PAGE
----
Reiss was recently interviewed about the case on the public radio show “BackStory with the American History Guys.”

Jane C. Rider, from Brattleboro, Vermont, was a servant to a wealthy family who became a medical curiosity when she started to do her chores while sleep walking. “Some of the things that she would do included setting the table, perfectly, during the middle of the night,” Reis told “BackStory.” She’d wake up in the morning and wonder why someone else had done her job for her while she was sleeping.

A doctor seeking to cure Rider of her condition coaxed her into entering one of the newly opened lunatic asylums, which was mainly populated by the criminally insane.

“She was given everything from opium to ether to medications that would make her vomit,” Reiss said. “Leeches were applied, she was bled profusely. She was blistered, also. Puss would ooze out of her. Some thought it would draw out whatever fluids that would not harmonize with her body and were causing her to behave this way.”

Click here to listen to the “BackStory” podcast. 

Reiss’ current research focuses on a cultural history of sleep, from the industrial revolution in the 19th century to the present. “I’m interested in how sleep has become such a ‘problem’ in contemporary culture,” he says, “something in need of micro-management, medical advice and pervasive worry.”

Shedding light on a pre-electric sleep culture
Some eye-opening thoughts on sleep

Monday, June 3, 2013

Helping everyone see the light of evolution

"If we don’t help everyone understand what constitutes science and what constitutes faith, we’re bound to run into more problems," says evolutionary biologist Jaap de Roode.

By Carol Clark

Jaap de Roode likes to tell his Evolutionary Biology students: “I don’t believe in evolution.”

It gets their attention. Then he explains: “Evolution isn’t a belief, it’s a theory. You may believe in God and have faith in a religion, but when it comes to science, you look at the evidence for a theory and then decide whether to accept it.”

Any perceived conflict between science and religious beliefs often comes down to semantics, says de Roode, assistant professor of biology at Emory. “I want all of my students to understand the meaning of ‘scientific theory’ and why science is different from faith, but doesn’t have to be in conflict with it,” he says.

Adding to the confusion is the popular use of the word “theory” to describe a hunch or a guess. In science, a hypothesis is more akin to a hunch or a guess, while a theory refers to a body of knowledge supported by considerable evidence, such as gravitational theory or cell theory.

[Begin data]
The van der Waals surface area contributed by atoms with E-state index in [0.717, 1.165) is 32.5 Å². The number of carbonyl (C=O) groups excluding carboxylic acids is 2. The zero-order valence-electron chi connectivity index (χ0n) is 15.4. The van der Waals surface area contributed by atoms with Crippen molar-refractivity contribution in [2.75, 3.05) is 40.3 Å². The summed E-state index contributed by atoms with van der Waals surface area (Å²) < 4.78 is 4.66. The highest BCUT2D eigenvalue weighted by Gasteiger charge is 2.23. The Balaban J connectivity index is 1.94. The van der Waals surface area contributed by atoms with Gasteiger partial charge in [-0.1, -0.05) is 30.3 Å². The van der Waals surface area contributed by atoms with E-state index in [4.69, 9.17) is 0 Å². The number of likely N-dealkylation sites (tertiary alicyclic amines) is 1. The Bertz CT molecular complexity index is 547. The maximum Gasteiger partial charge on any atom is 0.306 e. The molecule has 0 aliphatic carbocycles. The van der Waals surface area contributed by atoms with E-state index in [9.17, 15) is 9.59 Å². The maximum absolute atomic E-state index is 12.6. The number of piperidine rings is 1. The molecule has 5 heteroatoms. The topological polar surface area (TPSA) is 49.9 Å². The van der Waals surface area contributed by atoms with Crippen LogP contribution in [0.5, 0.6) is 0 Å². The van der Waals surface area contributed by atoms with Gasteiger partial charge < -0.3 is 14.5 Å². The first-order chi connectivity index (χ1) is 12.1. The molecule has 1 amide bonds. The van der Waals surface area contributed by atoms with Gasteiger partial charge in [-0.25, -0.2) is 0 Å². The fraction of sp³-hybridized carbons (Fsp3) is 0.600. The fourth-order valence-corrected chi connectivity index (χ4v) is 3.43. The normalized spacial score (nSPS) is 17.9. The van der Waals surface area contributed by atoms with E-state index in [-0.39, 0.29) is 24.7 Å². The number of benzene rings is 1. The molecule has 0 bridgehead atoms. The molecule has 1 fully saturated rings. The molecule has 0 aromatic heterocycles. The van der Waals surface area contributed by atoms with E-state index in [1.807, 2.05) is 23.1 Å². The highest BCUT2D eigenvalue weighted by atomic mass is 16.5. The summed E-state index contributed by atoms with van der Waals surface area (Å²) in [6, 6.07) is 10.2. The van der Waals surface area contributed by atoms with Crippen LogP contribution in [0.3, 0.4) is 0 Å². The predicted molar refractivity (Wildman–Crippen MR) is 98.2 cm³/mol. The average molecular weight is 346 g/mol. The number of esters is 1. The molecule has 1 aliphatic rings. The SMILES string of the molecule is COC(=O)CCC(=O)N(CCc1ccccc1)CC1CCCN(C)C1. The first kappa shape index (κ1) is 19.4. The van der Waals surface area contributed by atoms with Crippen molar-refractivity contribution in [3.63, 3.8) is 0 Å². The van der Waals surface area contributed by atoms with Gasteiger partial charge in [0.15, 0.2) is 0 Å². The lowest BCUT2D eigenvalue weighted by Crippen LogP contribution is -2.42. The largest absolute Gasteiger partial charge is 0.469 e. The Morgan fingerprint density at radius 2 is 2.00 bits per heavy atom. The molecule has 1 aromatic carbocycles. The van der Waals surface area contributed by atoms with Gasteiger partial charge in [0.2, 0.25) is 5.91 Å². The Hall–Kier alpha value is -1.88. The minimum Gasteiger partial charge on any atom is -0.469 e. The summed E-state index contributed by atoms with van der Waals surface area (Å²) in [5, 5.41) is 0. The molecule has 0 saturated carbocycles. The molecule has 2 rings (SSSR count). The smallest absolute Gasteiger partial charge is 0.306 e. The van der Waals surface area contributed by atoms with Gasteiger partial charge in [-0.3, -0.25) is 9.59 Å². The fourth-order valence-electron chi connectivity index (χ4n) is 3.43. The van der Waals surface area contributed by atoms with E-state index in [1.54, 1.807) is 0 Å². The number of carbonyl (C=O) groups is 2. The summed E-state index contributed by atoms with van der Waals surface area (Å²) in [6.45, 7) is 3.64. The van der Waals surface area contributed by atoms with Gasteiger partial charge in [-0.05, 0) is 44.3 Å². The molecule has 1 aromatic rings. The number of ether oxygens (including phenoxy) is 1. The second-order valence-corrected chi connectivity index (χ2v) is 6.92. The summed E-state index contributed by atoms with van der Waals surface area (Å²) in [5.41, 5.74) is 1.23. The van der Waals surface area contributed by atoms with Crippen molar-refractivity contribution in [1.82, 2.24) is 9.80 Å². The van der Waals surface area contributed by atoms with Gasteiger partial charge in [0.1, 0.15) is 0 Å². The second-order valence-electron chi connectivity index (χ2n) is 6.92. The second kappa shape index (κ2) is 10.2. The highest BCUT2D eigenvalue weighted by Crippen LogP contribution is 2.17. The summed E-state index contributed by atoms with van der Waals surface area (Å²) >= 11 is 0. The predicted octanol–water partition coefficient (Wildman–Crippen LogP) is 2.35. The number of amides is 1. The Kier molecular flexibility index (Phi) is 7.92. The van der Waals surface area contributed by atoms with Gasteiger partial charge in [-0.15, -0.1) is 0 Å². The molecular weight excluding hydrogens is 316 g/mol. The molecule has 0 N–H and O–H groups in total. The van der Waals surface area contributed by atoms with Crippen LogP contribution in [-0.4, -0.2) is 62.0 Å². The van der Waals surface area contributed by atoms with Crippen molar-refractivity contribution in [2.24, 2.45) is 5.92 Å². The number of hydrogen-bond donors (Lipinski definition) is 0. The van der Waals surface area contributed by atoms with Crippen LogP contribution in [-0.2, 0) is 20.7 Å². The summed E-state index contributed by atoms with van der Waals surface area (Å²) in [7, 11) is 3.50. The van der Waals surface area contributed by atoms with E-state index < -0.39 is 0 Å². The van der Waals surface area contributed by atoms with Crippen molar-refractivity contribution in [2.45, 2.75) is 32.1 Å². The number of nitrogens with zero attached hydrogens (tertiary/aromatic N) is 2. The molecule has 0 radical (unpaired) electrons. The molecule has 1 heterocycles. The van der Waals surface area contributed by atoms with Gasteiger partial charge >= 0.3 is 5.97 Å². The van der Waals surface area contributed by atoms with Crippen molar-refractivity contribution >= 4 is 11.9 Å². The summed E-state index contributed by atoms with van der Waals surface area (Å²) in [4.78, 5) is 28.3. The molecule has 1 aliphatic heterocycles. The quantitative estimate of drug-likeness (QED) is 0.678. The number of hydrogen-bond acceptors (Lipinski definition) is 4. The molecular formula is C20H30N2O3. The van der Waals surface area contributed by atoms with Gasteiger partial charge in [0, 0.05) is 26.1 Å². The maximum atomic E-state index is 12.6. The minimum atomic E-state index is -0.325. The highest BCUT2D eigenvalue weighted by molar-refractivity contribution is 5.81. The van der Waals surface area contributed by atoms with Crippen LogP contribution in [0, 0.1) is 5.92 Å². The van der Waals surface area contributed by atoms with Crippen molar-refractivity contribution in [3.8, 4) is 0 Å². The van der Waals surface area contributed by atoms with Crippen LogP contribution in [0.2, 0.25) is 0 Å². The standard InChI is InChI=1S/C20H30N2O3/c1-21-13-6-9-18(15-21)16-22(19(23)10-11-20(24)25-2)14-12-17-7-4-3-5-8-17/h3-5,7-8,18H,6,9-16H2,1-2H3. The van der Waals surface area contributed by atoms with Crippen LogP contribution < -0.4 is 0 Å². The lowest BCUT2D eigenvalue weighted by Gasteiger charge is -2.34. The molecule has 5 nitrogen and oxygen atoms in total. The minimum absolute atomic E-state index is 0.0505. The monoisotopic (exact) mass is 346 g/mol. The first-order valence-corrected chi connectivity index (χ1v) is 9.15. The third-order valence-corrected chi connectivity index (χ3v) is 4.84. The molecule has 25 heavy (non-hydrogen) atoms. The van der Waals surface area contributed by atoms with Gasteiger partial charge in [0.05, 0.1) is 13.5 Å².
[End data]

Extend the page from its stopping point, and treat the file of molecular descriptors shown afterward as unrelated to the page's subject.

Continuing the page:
Despite his efforts, at the end of 16 weeks of teaching evolution theory, de Roode sometimes has one or two students complain on their class evaluation forms that he should include opposing views.

“It’s shocking to me that even some seniors, after taking many science courses, still don’t understand that scientifically, there is no alternative to evolution theory,” de Roode says. “They don’t want to fail the class, so they give me the answers they know that I want to see, but they remain skeptical. That bugs me as a scientist, and as a teacher.”

Forty-six percent of Americans responding to a Gallup poll in 2012 said that they believe God created humans in their present form within the past 10,000 years or so, a belief sometimes referred to as “creationism.”

While only a tiny fraction of Emory students report feeling that way to de Roode, even one is too many for him.

“Part of the reason that some of these students don’t want to accept evolution is fear,” he says. “They see and understand the evidence, but they are afraid that it means they will have to give up their faith. I feel strongly that it is my role to help students resolve this conflict.”

The issue came to a head last year, when Emory tapped Ben Carson for its 2012 commencement speaker. In addition to being a renowned neurosurgeon, Carson is a 7th Day Adventist and an advocate of creationism.

A student in de Roode’s class brought Carson’s views on evolution to his attention. De Roode joined with several other faculty to write a letter, published by the Emory Wheel, aimed not at disinviting Carson, but to call attention to Carson’s denial of evolution, and a statement he made implying that accepting evolution was akin to dismissing ethics.

The Emory faculty countered that evolution and the scientific method are not at odds with being moral or religious. “Dr. Carson insists on not seeing a difference between science, which is predictable and falsifiable, and religious belief systems, which by their very nature cannot be falsified,” they wrote. “This is especially troubling since his great achievements in medicine allow him to be viewed as someone who ‘understands science.’”